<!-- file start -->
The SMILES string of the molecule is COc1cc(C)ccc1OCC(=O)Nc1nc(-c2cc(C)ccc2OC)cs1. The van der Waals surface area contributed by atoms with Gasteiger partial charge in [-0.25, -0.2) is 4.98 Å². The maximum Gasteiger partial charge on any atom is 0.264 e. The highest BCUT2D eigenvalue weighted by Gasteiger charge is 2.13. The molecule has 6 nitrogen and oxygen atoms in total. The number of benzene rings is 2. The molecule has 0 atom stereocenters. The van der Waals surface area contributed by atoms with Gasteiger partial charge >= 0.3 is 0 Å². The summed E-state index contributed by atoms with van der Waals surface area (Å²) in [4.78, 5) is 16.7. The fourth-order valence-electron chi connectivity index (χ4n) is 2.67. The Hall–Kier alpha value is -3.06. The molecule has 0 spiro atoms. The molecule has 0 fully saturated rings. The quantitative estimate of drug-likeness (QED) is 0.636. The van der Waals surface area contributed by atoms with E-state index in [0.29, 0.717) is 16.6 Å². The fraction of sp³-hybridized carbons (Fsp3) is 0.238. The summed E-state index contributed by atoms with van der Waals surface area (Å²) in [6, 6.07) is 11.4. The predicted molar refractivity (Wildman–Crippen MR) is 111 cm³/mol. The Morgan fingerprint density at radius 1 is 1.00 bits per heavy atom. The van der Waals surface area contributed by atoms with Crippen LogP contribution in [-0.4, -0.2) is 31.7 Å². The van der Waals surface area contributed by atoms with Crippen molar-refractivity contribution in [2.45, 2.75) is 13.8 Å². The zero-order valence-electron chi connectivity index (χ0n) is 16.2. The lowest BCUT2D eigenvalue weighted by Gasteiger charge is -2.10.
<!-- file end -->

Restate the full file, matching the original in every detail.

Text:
The SMILES string of the molecule is COc1cc(C)ccc1OCC(=O)Nc1nc(-c2cc(C)ccc2OC)cs1. The van der Waals surface area contributed by atoms with Gasteiger partial charge in [-0.25, -0.2) is 4.98 Å². The maximum Gasteiger partial charge on any atom is 0.264 e. The highest BCUT2D eigenvalue weighted by Gasteiger charge is 2.13. The molecule has 6 nitrogen and oxygen atoms in total. The number of benzene rings is 2. The molecule has 0 atom stereocenters. The van der Waals surface area contributed by atoms with Gasteiger partial charge >= 0.3 is 0 Å². The summed E-state index contributed by atoms with van der Waals surface area (Å²) in [4.78, 5) is 16.7. The fourth-order valence-electron chi connectivity index (χ4n) is 2.67. The Hall–Kier alpha value is -3.06. The molecule has 0 spiro atoms. The molecule has 0 fully saturated rings. The quantitative estimate of drug-likeness (QED) is 0.636. The van der Waals surface area contributed by atoms with E-state index in [0.29, 0.717) is 16.6 Å². The fraction of sp³-hybridized carbons (Fsp3) is 0.238. The summed E-state index contributed by atoms with van der Waals surface area (Å²) in [6, 6.07) is 11.4. The predicted molar refractivity (Wildman–Crippen MR) is 111 cm³/mol. The Morgan fingerprint density at radius 1 is 1.00 bits per heavy atom. The van der Waals surface area contributed by atoms with Crippen LogP contribution in [-0.4, -0.2) is 31.7 Å². The van der Waals surface area contributed by atoms with Crippen molar-refractivity contribution in [2.45, 2.75) is 13.8 Å². The zero-order valence-electron chi connectivity index (χ0n) is 16.2. The lowest BCUT2D eigenvalue weighted by Gasteiger charge is -2.10.